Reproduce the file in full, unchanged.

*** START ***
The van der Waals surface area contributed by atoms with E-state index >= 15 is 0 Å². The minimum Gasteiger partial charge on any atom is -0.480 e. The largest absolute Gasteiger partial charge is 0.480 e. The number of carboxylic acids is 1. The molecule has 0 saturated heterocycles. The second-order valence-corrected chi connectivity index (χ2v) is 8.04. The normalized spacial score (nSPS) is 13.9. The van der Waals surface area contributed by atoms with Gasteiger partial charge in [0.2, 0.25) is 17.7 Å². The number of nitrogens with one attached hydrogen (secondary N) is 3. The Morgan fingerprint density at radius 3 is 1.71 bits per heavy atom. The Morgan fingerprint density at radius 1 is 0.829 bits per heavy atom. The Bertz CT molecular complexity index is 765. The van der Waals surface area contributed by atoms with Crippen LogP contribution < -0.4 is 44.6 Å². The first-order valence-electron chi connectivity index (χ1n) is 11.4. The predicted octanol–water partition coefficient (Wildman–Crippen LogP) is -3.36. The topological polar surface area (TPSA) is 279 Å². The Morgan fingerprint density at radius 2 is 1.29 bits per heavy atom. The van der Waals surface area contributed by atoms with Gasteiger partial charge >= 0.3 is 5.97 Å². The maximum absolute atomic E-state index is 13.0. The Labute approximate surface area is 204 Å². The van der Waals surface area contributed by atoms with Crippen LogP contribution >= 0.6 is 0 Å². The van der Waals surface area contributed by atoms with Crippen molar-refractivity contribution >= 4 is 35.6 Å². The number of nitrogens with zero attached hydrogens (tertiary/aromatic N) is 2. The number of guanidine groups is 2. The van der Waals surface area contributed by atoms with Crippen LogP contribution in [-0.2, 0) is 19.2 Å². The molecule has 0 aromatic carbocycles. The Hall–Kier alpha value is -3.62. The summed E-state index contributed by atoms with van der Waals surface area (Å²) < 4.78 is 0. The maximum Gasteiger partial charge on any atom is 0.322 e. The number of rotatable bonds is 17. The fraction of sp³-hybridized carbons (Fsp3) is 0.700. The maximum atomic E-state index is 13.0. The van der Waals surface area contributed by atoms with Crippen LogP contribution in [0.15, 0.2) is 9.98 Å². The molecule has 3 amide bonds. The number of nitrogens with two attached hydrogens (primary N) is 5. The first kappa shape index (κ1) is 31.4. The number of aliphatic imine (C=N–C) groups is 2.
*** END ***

The van der Waals surface area contributed by atoms with E-state index >= 15 is 0 Å². The minimum Gasteiger partial charge on any atom is -0.480 e. The largest absolute Gasteiger partial charge is 0.480 e. The number of carboxylic acids is 1. The molecule has 0 saturated heterocycles. The second-order valence-corrected chi connectivity index (χ2v) is 8.04. The normalized spacial score (nSPS) is 13.9. The van der Waals surface area contributed by atoms with Gasteiger partial charge in [0.2, 0.25) is 17.7 Å². The number of nitrogens with one attached hydrogen (secondary N) is 3. The Morgan fingerprint density at radius 3 is 1.71 bits per heavy atom. The Morgan fingerprint density at radius 1 is 0.829 bits per heavy atom. The Bertz CT molecular complexity index is 765. The van der Waals surface area contributed by atoms with Crippen LogP contribution < -0.4 is 44.6 Å². The first-order valence-electron chi connectivity index (χ1n) is 11.4. The predicted octanol–water partition coefficient (Wildman–Crippen LogP) is -3.36. The topological polar surface area (TPSA) is 279 Å². The Morgan fingerprint density at radius 2 is 1.29 bits per heavy atom. The van der Waals surface area contributed by atoms with Gasteiger partial charge >= 0.3 is 5.97 Å². The maximum absolute atomic E-state index is 13.0. The Labute approximate surface area is 204 Å². The van der Waals surface area contributed by atoms with Crippen LogP contribution >= 0.6 is 0 Å². The van der Waals surface area contributed by atoms with Crippen molar-refractivity contribution >= 4 is 35.6 Å². The number of nitrogens with zero attached hydrogens (tertiary/aromatic N) is 2. The number of guanidine groups is 2. The van der Waals surface area contributed by atoms with Crippen LogP contribution in [-0.2, 0) is 19.2 Å². The molecule has 0 aromatic carbocycles. The Hall–Kier alpha value is -3.62. The summed E-state index contributed by atoms with van der Waals surface area (Å²) < 4.78 is 0. The maximum Gasteiger partial charge on any atom is 0.322 e. The number of rotatable bonds is 17. The fraction of sp³-hybridized carbons (Fsp3) is 0.700. The maximum atomic E-state index is 13.0. The van der Waals surface area contributed by atoms with Crippen LogP contribution in [0.15, 0.2) is 9.98 Å². The molecule has 3 amide bonds. The number of nitrogens with two attached hydrogens (primary N) is 5. The first kappa shape index (κ1) is 31.4. The number of aliphatic imine (C=N–C) groups is 2.